Why Conservatism Is Dying

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Do not miss Samuel Goldman’s detailed autopsy on the death of conservatism. It is 100% right and 100% required reading.

The classical liberalism I have tried to describe is characteristically skeptical of executive power, particularly as an instrument for renovating constitutions whether written or unwritten. The reactionary tendency, by contrast, sees a strong executive as the only viable weapon against managerialism [i.e. the encroachments of the unconstitutional administrative state]. This analysis has become a central feature of the theoretical case for Donald Trump. His combativeness, unpredictability, and indifference to expert opinion are seen not as defects of character but as tactical advantages over the bureaucracy…

Having failed (along with many, indeed most political observers) to accurately predict the outcome of the election, I hesitate to offer forecasts of the development of conservatism…So I will conclude by sketching a scenario that I regard as plausible, if far from certain. It involves the comprehensive Trumpification of “official” conservatism. That would mean the ascendance of certain reactionary features, including demotic style and an emphasis on executive power.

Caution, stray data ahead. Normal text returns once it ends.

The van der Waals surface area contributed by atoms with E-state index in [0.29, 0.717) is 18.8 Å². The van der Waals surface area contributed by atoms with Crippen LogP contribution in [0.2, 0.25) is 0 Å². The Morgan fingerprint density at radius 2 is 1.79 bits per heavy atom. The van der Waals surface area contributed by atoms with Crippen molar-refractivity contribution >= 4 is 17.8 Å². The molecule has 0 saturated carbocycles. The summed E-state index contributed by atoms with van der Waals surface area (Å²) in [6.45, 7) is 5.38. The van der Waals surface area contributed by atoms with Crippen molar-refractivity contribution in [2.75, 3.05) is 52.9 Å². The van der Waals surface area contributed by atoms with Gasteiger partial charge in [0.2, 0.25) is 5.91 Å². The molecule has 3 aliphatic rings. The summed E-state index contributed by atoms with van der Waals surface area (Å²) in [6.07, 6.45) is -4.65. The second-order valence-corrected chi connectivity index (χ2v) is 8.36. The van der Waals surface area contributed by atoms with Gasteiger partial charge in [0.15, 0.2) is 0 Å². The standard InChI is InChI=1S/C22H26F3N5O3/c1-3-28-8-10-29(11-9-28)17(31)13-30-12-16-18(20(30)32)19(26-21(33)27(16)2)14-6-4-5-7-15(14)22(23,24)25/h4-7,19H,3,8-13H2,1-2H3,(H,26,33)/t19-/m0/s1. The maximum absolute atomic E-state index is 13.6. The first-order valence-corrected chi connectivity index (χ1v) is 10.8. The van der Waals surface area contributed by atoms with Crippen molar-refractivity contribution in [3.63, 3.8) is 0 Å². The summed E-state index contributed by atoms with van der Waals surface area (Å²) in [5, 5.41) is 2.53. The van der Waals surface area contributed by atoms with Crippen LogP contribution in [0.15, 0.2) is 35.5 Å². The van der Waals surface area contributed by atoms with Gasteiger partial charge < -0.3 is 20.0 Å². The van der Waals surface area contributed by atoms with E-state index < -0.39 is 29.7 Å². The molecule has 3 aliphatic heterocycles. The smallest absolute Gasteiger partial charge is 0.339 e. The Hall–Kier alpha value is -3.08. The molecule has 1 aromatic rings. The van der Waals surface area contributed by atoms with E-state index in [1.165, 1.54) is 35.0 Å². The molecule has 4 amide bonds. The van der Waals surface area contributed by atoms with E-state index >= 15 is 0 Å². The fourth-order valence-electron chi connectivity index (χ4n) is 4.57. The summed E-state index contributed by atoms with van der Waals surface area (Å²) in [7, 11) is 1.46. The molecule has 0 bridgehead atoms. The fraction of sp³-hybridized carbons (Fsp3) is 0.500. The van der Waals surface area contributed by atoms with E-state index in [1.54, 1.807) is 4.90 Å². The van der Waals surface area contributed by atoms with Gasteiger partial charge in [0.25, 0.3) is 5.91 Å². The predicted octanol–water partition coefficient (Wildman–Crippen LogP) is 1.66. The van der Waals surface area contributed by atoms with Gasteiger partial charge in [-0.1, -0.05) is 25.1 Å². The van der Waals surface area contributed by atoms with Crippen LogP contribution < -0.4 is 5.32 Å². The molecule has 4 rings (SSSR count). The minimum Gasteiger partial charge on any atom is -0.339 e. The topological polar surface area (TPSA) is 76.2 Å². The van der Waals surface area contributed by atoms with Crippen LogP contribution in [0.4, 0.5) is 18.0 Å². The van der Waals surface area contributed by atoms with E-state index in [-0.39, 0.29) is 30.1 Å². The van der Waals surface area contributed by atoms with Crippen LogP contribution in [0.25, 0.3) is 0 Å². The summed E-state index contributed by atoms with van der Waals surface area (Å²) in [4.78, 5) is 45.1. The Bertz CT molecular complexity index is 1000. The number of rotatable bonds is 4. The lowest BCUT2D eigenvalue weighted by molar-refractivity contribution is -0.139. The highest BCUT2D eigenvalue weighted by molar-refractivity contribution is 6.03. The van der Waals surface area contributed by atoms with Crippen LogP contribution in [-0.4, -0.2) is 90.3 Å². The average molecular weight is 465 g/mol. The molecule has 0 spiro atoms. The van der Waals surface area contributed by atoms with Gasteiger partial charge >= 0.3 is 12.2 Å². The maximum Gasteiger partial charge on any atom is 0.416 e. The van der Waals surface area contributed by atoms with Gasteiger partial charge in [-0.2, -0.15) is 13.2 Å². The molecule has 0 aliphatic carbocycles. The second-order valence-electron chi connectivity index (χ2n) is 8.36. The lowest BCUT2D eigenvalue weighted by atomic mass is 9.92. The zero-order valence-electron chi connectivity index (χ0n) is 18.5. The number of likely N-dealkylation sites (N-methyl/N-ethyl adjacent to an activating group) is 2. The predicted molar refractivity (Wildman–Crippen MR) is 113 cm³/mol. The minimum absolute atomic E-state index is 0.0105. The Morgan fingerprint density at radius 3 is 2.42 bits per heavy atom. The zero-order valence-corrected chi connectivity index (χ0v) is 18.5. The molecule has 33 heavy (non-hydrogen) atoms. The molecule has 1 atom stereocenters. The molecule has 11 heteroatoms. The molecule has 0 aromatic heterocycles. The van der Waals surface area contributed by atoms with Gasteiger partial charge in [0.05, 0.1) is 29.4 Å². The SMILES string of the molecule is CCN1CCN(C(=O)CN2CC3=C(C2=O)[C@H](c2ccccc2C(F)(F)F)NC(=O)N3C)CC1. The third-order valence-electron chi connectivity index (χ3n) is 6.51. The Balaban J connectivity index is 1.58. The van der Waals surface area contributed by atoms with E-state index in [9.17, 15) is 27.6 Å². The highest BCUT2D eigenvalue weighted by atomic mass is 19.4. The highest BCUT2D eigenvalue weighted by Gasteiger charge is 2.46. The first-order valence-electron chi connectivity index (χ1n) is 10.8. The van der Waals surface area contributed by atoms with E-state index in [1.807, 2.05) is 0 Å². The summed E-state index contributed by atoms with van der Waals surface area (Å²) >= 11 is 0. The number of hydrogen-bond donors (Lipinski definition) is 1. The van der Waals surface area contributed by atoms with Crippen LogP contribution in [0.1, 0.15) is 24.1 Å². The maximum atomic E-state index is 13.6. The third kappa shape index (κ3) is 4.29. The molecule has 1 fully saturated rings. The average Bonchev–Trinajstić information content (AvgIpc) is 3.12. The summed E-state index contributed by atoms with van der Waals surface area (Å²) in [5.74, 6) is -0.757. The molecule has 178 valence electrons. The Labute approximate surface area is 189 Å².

Goldman, with self-conscious irony, wants us to accept that prospects for saving conservatism are “hopeless” and simulteneously “remain determined to make them otherwise.” However, I do think it’s time to start discussing the death of conservatism as a practical certainty. I am increasingly convinced that the marriage can’t be saved. If there is hope, it lies elsewhere.

Nonetheless, those of us who used to belong to conservatism (back when there was such a thing) continue to exist as a somewhat coherent group. In that light, I think the future of American politics largely hangs on whether this can be done; this seems to me one of the more necessary conditions for doing it.

Wrapping Up Three Kingdoms

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Over at TGR I recently wrapped up my long-running series on three models of how to practice the kingdom of God in the local church:

As I close this series I want to tentatively suggest that these models could be called transformative justice, transformative holiness and transformative grace, and that it is these three elements building upon their own strengths while striving toward one another’s strengths that represent the cosmic inbreaking of God’s transformative love.

Yes, the word “transformative” is overused and trite. I’m sorry, but there’s not much I can do about that. It needs to stay in order to ensure that the models are not complacent about their existing strengths but are encouraged to strive toward one another’s strengths as well.